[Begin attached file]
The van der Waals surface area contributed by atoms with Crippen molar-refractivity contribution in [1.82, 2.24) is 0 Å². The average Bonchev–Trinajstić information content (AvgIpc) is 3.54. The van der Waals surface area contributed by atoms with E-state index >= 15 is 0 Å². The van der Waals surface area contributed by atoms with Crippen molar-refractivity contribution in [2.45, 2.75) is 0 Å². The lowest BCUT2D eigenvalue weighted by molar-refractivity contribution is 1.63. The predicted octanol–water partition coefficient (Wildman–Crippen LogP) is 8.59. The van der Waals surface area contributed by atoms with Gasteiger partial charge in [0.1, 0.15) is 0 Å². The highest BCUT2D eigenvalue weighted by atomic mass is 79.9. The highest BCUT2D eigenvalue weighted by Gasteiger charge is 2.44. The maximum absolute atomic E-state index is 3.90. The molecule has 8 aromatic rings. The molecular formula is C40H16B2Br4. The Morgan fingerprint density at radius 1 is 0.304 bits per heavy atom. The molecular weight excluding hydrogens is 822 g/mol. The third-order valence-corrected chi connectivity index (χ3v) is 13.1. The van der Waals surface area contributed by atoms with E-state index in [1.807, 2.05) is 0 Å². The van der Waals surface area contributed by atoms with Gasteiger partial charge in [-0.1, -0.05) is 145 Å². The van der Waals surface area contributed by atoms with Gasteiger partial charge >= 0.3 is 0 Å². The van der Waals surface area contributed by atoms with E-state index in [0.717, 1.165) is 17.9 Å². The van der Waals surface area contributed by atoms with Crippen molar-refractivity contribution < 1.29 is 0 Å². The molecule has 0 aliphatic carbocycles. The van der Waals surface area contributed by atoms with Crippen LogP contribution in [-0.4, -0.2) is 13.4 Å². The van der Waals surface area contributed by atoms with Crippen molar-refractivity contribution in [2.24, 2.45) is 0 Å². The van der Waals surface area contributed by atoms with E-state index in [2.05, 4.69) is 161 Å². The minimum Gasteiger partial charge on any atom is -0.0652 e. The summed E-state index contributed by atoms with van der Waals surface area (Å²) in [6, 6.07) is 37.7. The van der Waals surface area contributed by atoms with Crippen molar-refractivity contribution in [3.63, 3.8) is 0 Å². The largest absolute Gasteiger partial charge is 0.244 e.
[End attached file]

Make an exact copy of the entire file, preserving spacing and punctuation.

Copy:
The van der Waals surface area contributed by atoms with Crippen molar-refractivity contribution in [1.82, 2.24) is 0 Å². The average Bonchev–Trinajstić information content (AvgIpc) is 3.54. The van der Waals surface area contributed by atoms with E-state index >= 15 is 0 Å². The van der Waals surface area contributed by atoms with Crippen molar-refractivity contribution in [2.45, 2.75) is 0 Å². The lowest BCUT2D eigenvalue weighted by molar-refractivity contribution is 1.63. The predicted octanol–water partition coefficient (Wildman–Crippen LogP) is 8.59. The van der Waals surface area contributed by atoms with Gasteiger partial charge in [0.1, 0.15) is 0 Å². The highest BCUT2D eigenvalue weighted by atomic mass is 79.9. The highest BCUT2D eigenvalue weighted by Gasteiger charge is 2.44. The maximum absolute atomic E-state index is 3.90. The molecule has 8 aromatic rings. The molecular formula is C40H16B2Br4. The Morgan fingerprint density at radius 1 is 0.304 bits per heavy atom. The molecular weight excluding hydrogens is 822 g/mol. The third-order valence-corrected chi connectivity index (χ3v) is 13.1. The van der Waals surface area contributed by atoms with E-state index in [1.807, 2.05) is 0 Å². The van der Waals surface area contributed by atoms with Gasteiger partial charge in [-0.1, -0.05) is 145 Å². The van der Waals surface area contributed by atoms with Gasteiger partial charge >= 0.3 is 0 Å². The van der Waals surface area contributed by atoms with E-state index in [0.717, 1.165) is 17.9 Å². The van der Waals surface area contributed by atoms with Crippen molar-refractivity contribution < 1.29 is 0 Å². The molecule has 0 aliphatic carbocycles. The van der Waals surface area contributed by atoms with Crippen LogP contribution in [-0.4, -0.2) is 13.4 Å². The van der Waals surface area contributed by atoms with Crippen molar-refractivity contribution in [2.24, 2.45) is 0 Å². The van der Waals surface area contributed by atoms with E-state index in [2.05, 4.69) is 161 Å². The minimum Gasteiger partial charge on any atom is -0.0652 e. The summed E-state index contributed by atoms with van der Waals surface area (Å²) in [6, 6.07) is 37.7. The van der Waals surface area contributed by atoms with Crippen molar-refractivity contribution in [3.63, 3.8) is 0 Å². The largest absolute Gasteiger partial charge is 0.244 e.